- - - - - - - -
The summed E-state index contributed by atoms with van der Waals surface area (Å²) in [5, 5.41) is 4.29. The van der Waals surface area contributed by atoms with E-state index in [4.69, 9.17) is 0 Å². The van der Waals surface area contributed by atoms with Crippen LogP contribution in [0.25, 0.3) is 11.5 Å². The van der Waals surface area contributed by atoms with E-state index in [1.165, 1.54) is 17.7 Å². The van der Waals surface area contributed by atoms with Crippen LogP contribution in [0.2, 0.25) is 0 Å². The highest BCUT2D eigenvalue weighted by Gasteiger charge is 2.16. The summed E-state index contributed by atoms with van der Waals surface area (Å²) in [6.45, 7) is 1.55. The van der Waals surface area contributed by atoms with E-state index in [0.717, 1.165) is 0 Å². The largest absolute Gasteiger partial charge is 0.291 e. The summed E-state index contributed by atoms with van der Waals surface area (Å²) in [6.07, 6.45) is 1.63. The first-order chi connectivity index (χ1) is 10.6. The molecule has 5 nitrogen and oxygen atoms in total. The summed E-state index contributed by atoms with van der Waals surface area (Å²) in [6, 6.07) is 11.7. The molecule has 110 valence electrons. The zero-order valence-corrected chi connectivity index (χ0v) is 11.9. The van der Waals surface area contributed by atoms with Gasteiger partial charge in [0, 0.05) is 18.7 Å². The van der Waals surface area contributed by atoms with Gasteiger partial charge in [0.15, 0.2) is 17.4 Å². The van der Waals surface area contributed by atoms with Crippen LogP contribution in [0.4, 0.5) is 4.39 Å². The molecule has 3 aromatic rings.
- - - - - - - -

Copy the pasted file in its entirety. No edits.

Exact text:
The summed E-state index contributed by atoms with van der Waals surface area (Å²) in [5, 5.41) is 4.29. The van der Waals surface area contributed by atoms with E-state index in [4.69, 9.17) is 0 Å². The van der Waals surface area contributed by atoms with Crippen LogP contribution in [0.25, 0.3) is 11.5 Å². The van der Waals surface area contributed by atoms with E-state index in [1.165, 1.54) is 17.7 Å². The van der Waals surface area contributed by atoms with Crippen LogP contribution in [0.2, 0.25) is 0 Å². The highest BCUT2D eigenvalue weighted by Gasteiger charge is 2.16. The summed E-state index contributed by atoms with van der Waals surface area (Å²) in [6.45, 7) is 1.55. The van der Waals surface area contributed by atoms with E-state index in [0.717, 1.165) is 0 Å². The largest absolute Gasteiger partial charge is 0.291 e. The summed E-state index contributed by atoms with van der Waals surface area (Å²) in [6.07, 6.45) is 1.63. The first-order chi connectivity index (χ1) is 10.6. The molecule has 5 nitrogen and oxygen atoms in total. The summed E-state index contributed by atoms with van der Waals surface area (Å²) in [6, 6.07) is 11.7. The molecule has 110 valence electrons. The zero-order valence-corrected chi connectivity index (χ0v) is 11.9. The van der Waals surface area contributed by atoms with Gasteiger partial charge in [0, 0.05) is 18.7 Å². The van der Waals surface area contributed by atoms with Gasteiger partial charge in [0.15, 0.2) is 17.4 Å². The van der Waals surface area contributed by atoms with Crippen LogP contribution in [0.4, 0.5) is 4.39 Å². The molecule has 3 aromatic rings.